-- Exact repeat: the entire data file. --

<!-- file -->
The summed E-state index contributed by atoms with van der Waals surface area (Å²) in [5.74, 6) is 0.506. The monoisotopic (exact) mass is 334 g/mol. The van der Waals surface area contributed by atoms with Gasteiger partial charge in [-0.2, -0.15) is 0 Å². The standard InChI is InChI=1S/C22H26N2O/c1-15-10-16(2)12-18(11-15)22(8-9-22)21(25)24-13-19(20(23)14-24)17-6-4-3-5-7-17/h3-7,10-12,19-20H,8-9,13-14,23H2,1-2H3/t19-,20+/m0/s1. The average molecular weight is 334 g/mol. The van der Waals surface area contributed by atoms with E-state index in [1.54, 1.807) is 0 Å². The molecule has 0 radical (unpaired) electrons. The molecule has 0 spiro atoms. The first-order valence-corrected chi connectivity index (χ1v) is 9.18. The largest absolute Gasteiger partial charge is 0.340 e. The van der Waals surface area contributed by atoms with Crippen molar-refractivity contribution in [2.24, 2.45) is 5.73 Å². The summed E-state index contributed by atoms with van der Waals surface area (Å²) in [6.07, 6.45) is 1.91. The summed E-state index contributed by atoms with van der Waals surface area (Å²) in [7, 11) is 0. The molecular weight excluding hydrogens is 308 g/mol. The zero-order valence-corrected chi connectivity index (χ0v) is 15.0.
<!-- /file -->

The summed E-state index contributed by atoms with van der Waals surface area (Å²) in [5.74, 6) is 0.506. The monoisotopic (exact) mass is 334 g/mol. The van der Waals surface area contributed by atoms with Gasteiger partial charge in [-0.2, -0.15) is 0 Å². The standard InChI is InChI=1S/C22H26N2O/c1-15-10-16(2)12-18(11-15)22(8-9-22)21(25)24-13-19(20(23)14-24)17-6-4-3-5-7-17/h3-7,10-12,19-20H,8-9,13-14,23H2,1-2H3/t19-,20+/m0/s1. The average molecular weight is 334 g/mol. The van der Waals surface area contributed by atoms with E-state index in [1.54, 1.807) is 0 Å². The molecule has 0 radical (unpaired) electrons. The molecule has 0 spiro atoms. The first-order valence-corrected chi connectivity index (χ1v) is 9.18. The largest absolute Gasteiger partial charge is 0.340 e. The van der Waals surface area contributed by atoms with Crippen molar-refractivity contribution in [2.24, 2.45) is 5.73 Å². The summed E-state index contributed by atoms with van der Waals surface area (Å²) in [6.07, 6.45) is 1.91. The summed E-state index contributed by atoms with van der Waals surface area (Å²) in [7, 11) is 0. The molecular weight excluding hydrogens is 308 g/mol. The zero-order valence-corrected chi connectivity index (χ0v) is 15.0.